New fire truck adds weight to an old argument
The city of DeSoto's newest fire truck offers evidence of the city council's commitment to improve its fire department, and might be the added weight needed to win an old argument.
The new pump truck can carry 1,000 gallons of water, Assistant Fire Chief Kevin Ritter said. Couple that with the pump truck the city acquired in 1995, and the department can unload 1,750 gallons of water on a fire without hooking up to any hydrant or tanker, Ritter said.
Once at a fire, DeSoto's volunteer fire department can pump 1,250 gallons of water a minute from the truck, the assistant chief said.
The city acquired the $165,000 fire truck through a $20,000 annual lease-to-buy contract, City Administrator Gerald Cooper said.
The new pump truck is the latest, and perhaps flashiest, of the fire department's recent improvements. The city has purchased a $20,000 pickup grass-fire rig that went into service Jan. 1. Four months ago, the city spent $4,000 for a used 1,000-gallon tanker. The city also bought 20 fire-equipment outfits for its volunteer force.
The department has also had success in attracting new volunteers. Ritter said five or six new firefighters will join the 22-man volunteer force within the next month.
The DeSoto City Council hopes the improvements will be noticed in Olathe. This spring, the Johnson County Commission denied the city's request to detach that part of Johnson County Rural Fire District No. 3 which has been annexed into DeSoto over the past three decades.
The fire district's advantage in equipment played a part in the decision. Despite the fact the county commission never specified what improvements were needed before a detachment is approved, city council member Duke Neeland said the new equipment and added firefighters should prove to the county commission that the city's fire department can protect all DeSoto residents.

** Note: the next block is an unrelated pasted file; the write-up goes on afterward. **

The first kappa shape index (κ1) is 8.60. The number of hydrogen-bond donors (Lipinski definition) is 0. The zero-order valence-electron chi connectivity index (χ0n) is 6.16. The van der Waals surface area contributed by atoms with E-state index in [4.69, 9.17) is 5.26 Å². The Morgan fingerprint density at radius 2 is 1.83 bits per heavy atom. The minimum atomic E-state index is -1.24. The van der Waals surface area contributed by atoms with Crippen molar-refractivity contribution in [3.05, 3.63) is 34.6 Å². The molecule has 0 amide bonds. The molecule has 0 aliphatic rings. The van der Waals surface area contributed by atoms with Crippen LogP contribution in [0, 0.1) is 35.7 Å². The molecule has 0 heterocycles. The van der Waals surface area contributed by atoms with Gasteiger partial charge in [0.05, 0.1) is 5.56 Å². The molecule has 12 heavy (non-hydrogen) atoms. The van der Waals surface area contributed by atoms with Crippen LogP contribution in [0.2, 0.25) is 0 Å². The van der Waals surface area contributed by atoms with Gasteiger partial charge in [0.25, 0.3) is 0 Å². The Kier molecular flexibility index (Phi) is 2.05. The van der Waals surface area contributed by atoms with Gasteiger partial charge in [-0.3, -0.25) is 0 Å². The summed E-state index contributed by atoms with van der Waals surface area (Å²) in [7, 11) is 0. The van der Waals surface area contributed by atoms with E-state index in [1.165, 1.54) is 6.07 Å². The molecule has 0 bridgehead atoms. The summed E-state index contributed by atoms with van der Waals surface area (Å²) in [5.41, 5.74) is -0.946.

"We're serious about the fire district detachment," he said. "They (the county commission) had concerns about our equipment. That's been addressed."
The next big ticket item for the fire department might be a new firehouse. The department has outgrown its present location in City Hall and that building doesn't offer the two-way drive-in access the department would ideally have, Neeland said.
The problem is a new firehouse would cost an estimated $250,000. It was suggested at Thursday's council meeting that the city could raise part of that money by selling the current City Hall. City offices are slated to move into the community center later this fall.
As the first step in a possible sale, the council decided to get an appraisal on City Hall.
DeSoto property owners could soon see a direct financial benefit from the fire department's improvements. Ritter said the department will ask that its ISO rating be reviewed. The new pump truck and other recent improvements should improve the rating, which insurance companies factor into fire insurance rates, he said.
The department is still seeking more volunteers, Ritter said. Those interesting in joining the department can call the city office at 583-1182.